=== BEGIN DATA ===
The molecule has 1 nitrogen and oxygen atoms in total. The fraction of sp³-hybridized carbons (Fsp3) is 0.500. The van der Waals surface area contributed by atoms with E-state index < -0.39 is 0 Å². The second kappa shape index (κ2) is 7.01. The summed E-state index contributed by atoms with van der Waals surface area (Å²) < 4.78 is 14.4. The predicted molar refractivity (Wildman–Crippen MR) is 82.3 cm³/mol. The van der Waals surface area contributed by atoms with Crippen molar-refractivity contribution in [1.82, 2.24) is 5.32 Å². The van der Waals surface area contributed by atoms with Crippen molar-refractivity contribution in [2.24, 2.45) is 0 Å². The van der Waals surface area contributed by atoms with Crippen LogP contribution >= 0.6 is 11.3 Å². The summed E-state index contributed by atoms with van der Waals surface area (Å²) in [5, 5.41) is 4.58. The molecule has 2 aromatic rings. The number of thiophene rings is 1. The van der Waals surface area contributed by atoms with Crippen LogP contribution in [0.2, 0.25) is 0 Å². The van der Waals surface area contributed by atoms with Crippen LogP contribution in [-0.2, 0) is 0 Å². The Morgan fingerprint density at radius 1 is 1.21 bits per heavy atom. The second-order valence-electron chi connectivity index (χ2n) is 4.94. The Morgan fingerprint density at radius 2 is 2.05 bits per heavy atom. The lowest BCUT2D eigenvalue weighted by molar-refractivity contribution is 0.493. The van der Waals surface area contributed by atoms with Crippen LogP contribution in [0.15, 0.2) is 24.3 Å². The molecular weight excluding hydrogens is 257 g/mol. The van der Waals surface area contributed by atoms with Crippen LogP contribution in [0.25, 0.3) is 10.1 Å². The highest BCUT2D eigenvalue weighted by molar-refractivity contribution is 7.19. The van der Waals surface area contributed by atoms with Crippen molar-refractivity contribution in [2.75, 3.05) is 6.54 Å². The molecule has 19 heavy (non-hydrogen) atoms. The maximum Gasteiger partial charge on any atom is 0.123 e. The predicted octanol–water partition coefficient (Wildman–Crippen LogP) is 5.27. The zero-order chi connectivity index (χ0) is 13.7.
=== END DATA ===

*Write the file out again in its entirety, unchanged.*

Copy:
The molecule has 1 nitrogen and oxygen atoms in total. The fraction of sp³-hybridized carbons (Fsp3) is 0.500. The van der Waals surface area contributed by atoms with E-state index < -0.39 is 0 Å². The second kappa shape index (κ2) is 7.01. The summed E-state index contributed by atoms with van der Waals surface area (Å²) < 4.78 is 14.4. The predicted molar refractivity (Wildman–Crippen MR) is 82.3 cm³/mol. The van der Waals surface area contributed by atoms with Crippen molar-refractivity contribution in [1.82, 2.24) is 5.32 Å². The van der Waals surface area contributed by atoms with Crippen molar-refractivity contribution in [2.24, 2.45) is 0 Å². The van der Waals surface area contributed by atoms with Crippen LogP contribution >= 0.6 is 11.3 Å². The summed E-state index contributed by atoms with van der Waals surface area (Å²) in [5, 5.41) is 4.58. The molecule has 2 aromatic rings. The number of thiophene rings is 1. The van der Waals surface area contributed by atoms with Crippen LogP contribution in [0.2, 0.25) is 0 Å². The van der Waals surface area contributed by atoms with Crippen LogP contribution in [-0.2, 0) is 0 Å². The Morgan fingerprint density at radius 1 is 1.21 bits per heavy atom. The second-order valence-electron chi connectivity index (χ2n) is 4.94. The Morgan fingerprint density at radius 2 is 2.05 bits per heavy atom. The lowest BCUT2D eigenvalue weighted by molar-refractivity contribution is 0.493. The van der Waals surface area contributed by atoms with Crippen LogP contribution in [0.15, 0.2) is 24.3 Å². The molecular weight excluding hydrogens is 257 g/mol. The van der Waals surface area contributed by atoms with Crippen LogP contribution in [0.25, 0.3) is 10.1 Å². The highest BCUT2D eigenvalue weighted by molar-refractivity contribution is 7.19. The van der Waals surface area contributed by atoms with Crippen molar-refractivity contribution in [2.75, 3.05) is 6.54 Å². The molecule has 19 heavy (non-hydrogen) atoms. The maximum Gasteiger partial charge on any atom is 0.123 e. The predicted octanol–water partition coefficient (Wildman–Crippen LogP) is 5.27. The zero-order chi connectivity index (χ0) is 13.7.